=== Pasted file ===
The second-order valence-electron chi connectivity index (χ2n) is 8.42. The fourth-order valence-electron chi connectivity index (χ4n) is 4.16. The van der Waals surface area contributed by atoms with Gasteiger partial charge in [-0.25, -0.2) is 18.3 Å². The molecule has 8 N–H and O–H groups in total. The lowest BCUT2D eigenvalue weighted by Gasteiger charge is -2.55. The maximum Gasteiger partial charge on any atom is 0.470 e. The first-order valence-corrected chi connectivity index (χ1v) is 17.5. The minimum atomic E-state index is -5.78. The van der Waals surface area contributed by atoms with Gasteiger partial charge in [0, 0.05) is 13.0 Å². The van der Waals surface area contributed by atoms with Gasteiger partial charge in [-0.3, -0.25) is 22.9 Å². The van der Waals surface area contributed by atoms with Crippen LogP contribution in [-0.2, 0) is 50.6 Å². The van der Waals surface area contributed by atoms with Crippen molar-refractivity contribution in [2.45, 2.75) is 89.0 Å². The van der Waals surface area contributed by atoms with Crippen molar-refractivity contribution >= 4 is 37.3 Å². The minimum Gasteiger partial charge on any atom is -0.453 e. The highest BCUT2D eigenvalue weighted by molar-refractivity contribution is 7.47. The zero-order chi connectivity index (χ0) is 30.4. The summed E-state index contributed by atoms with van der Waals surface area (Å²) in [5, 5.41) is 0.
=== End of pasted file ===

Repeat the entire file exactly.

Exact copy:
The second-order valence-electron chi connectivity index (χ2n) is 8.42. The fourth-order valence-electron chi connectivity index (χ4n) is 4.16. The van der Waals surface area contributed by atoms with Gasteiger partial charge in [-0.25, -0.2) is 18.3 Å². The molecule has 8 N–H and O–H groups in total. The lowest BCUT2D eigenvalue weighted by Gasteiger charge is -2.55. The maximum Gasteiger partial charge on any atom is 0.470 e. The first-order valence-corrected chi connectivity index (χ1v) is 17.5. The minimum atomic E-state index is -5.78. The van der Waals surface area contributed by atoms with Gasteiger partial charge in [0, 0.05) is 13.0 Å². The van der Waals surface area contributed by atoms with Gasteiger partial charge in [-0.3, -0.25) is 22.9 Å². The van der Waals surface area contributed by atoms with Crippen LogP contribution in [-0.2, 0) is 50.6 Å². The van der Waals surface area contributed by atoms with Crippen molar-refractivity contribution in [2.45, 2.75) is 89.0 Å². The van der Waals surface area contributed by atoms with Crippen molar-refractivity contribution >= 4 is 37.3 Å². The minimum Gasteiger partial charge on any atom is -0.453 e. The highest BCUT2D eigenvalue weighted by molar-refractivity contribution is 7.47. The zero-order chi connectivity index (χ0) is 30.4. The summed E-state index contributed by atoms with van der Waals surface area (Å²) in [5, 5.41) is 0.